Northern Corridor Impacts to Wildlife

The Mojave Desert Tortoise was emergency-listed as a threatened species in 1989.

These are some of the 50 hatchling, juvenile and adult tortoises found in a September 2018 pre-survey of the Northern Corridor Highway alignment. Depending on their location (in the road alignment or in the buffer zone), these tortoises would be translocated (removed) or left in place. Those left in place would be be at risk from vehicle strikes, increased chance of predation, the effects of habitat fragmentation, and more.

 

Washington County proposes the addition of Zone 6 as mitigation for the Northern Corridor Highway, but Conserve Southwest Utah has major concerns.

 

What is Zone 6?

  • Zone 6 would be added to the Red Cliffs Desert Reserve in exchange for the Northern Corridor Highway.
  • 6,865 acres located west of Bloomington and Sunbrook
  • Approximately 40% SITLA land and 60% BLM-ACEC land (State of Utah School and Institutional and Trust Lands Administration; Bureau of Land Management-Area of Critical Environmental Concern)
  • Mojave Desert Tortoise habitat and excellent outdoor recreation
  • 78 live tortoises (30% juvenile) found in spring 2017 survey
  • Estimated 22.5 tortoise/km² density
  • Provides connection between 2 tortoise recovery units: Upper Virgin River Recovery Unit and the Northeastern Mojave Recovery Unit

    Much of Zone 6 lands are already protected by the BLM. The Bear Claw Poppy non-motorized trail system, home to the endangered Dwarf Bearclaw Poppy and popular with mountain bikers, falls within the boundaries of the proposed Zone 6.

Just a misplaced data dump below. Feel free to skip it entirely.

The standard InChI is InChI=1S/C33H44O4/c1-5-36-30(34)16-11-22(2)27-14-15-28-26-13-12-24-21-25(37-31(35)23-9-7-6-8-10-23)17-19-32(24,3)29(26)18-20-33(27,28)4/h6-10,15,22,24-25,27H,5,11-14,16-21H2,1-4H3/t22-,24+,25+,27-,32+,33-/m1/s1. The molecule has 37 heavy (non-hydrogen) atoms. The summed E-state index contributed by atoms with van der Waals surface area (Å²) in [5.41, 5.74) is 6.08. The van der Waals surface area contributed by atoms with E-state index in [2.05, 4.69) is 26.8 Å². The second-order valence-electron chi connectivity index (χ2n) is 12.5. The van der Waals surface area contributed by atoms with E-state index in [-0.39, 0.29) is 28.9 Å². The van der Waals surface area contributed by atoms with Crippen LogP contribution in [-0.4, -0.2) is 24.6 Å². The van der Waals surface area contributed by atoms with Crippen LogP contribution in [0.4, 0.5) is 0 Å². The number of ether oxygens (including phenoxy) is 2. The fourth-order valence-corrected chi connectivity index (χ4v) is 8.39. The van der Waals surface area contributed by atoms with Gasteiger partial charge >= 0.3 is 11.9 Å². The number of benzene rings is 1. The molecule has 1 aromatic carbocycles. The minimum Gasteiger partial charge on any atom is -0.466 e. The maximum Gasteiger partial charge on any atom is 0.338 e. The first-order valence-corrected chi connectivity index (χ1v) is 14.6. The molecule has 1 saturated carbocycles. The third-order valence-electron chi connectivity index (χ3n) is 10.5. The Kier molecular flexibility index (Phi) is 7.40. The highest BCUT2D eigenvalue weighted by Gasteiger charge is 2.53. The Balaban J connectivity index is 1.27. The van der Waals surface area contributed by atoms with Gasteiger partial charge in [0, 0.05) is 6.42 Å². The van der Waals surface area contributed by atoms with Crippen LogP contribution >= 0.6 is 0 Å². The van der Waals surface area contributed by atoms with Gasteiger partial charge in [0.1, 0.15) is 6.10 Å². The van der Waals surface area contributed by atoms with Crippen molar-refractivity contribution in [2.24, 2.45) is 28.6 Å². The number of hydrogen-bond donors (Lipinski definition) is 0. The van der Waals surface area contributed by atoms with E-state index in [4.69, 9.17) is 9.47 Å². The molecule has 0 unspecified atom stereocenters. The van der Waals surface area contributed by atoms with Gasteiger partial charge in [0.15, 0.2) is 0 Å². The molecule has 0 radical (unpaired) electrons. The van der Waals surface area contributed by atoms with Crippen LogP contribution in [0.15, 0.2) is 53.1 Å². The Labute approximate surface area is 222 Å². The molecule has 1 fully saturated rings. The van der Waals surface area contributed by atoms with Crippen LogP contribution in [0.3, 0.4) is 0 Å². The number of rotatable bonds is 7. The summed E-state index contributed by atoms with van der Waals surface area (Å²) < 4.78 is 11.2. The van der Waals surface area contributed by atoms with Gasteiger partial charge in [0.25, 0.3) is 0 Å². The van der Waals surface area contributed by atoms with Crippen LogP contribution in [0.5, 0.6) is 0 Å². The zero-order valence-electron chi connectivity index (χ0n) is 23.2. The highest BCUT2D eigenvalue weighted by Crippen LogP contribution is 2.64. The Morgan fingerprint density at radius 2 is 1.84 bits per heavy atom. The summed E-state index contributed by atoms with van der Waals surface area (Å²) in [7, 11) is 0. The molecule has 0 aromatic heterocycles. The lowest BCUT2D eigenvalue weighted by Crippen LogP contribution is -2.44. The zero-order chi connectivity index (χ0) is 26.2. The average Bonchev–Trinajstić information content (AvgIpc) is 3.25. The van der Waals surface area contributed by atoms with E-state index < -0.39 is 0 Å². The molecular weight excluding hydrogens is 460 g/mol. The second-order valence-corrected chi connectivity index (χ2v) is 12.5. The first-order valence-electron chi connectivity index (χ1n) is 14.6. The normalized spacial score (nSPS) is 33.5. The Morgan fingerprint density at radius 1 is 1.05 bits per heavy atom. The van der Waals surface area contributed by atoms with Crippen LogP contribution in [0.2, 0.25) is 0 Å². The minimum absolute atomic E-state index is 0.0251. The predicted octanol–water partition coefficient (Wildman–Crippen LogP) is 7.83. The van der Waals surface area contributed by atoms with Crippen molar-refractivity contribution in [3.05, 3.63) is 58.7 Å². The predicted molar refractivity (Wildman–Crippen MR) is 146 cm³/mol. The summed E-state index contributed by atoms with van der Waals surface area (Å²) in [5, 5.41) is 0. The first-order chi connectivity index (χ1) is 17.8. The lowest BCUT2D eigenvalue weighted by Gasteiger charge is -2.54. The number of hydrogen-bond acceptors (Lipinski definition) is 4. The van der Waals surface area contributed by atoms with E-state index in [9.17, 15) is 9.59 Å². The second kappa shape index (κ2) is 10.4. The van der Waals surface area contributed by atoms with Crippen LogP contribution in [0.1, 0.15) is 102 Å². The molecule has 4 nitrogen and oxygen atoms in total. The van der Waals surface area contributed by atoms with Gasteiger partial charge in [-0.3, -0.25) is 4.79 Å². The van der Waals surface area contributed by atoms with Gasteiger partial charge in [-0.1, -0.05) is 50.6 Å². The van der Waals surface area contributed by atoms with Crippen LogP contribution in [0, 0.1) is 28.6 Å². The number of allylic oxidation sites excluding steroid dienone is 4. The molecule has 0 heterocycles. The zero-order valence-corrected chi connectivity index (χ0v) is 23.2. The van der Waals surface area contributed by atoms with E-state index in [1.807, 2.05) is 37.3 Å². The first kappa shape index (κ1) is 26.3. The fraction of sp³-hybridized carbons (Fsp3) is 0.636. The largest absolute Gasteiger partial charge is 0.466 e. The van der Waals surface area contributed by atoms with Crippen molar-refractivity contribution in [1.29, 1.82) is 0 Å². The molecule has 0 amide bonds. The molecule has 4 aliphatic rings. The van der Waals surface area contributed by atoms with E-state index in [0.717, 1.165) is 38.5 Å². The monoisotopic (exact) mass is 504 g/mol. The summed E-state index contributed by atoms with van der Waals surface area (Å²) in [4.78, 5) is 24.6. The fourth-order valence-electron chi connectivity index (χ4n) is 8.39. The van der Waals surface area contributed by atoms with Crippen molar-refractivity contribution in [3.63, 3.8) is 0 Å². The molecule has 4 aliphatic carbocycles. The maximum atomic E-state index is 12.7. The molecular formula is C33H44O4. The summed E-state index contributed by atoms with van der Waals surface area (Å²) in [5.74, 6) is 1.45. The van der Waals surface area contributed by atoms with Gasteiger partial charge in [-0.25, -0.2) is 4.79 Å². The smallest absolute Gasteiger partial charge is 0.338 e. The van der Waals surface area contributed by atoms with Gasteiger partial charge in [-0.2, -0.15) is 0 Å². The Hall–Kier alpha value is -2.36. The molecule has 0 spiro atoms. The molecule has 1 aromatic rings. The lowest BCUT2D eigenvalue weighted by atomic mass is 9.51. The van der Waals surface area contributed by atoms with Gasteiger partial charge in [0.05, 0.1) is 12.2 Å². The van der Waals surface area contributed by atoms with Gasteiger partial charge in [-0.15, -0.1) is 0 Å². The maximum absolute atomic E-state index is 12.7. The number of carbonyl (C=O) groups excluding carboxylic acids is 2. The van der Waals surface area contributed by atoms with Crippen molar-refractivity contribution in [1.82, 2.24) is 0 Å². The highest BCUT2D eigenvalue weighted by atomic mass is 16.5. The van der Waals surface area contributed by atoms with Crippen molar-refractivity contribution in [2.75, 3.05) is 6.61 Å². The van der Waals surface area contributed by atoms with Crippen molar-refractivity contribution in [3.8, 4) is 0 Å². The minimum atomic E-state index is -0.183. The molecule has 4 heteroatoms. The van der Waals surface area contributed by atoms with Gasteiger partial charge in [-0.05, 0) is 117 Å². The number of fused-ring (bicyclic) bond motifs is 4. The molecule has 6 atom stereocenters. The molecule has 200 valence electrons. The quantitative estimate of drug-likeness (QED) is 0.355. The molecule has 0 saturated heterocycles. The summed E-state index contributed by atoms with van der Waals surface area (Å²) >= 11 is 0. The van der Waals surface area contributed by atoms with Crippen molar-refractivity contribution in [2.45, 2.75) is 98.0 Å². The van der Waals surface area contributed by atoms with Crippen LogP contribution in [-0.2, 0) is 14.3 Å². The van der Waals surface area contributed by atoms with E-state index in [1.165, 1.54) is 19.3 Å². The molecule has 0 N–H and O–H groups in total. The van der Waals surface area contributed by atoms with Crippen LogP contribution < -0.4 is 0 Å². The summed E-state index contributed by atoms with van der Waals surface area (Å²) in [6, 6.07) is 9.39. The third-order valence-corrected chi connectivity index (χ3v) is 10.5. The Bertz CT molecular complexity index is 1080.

Zone 6 is not a good trade for the Northern Corridor

 

  • The Northern Corridor would harm tortoises in the Upper Virgin River Recovery Unit, the smallest and highest-density recovery unit.
  • The Upper Virgin River Recovery Unit has a much higher density of tortoises than any of the other 4 recovery units. The next closest density is 10.3 tortoises/km² in the Chocolate Mountains of southern California. All other conservation areas range from 1.9 to 5.6 tortoises/km².
  • Hurting the highest-density recovery unit will jeopardize recovery efforts for this threatened species.
  • Breaking up the smallest recovery unit will make it harder for the tortoises who live there to forage, reproduce and survive.

 

Concerns

  • Why was Zone 6 not included in the Red Cliffs Desert Reserve to begin with? Given the life expectancy of tortoises, the adults in Zone 6 were there when the Reserve was established and could have been included.
  • Zone 6 is popular with rock climbers, mountain bikers, sport shooters and OHV (off highway vehicle) users.
  • Zone 6 hosts large-scale sporting events that bring in an estimated $10-12 million of economic impact to Washington County.
  • How will the land’s multiple uses be managed alongside the goal of threatened species recovery?
  • What is the budget for Zone 6, including fencing, maintenance, interpretation, and other associated costs? How will the County manage this?
  • How would the planned Western Corridor impact Zone 6? The future Western Corridor would link I-15 Southern Parkway interchange with Old Highway 91 adjacent to the Proposed Zone 6.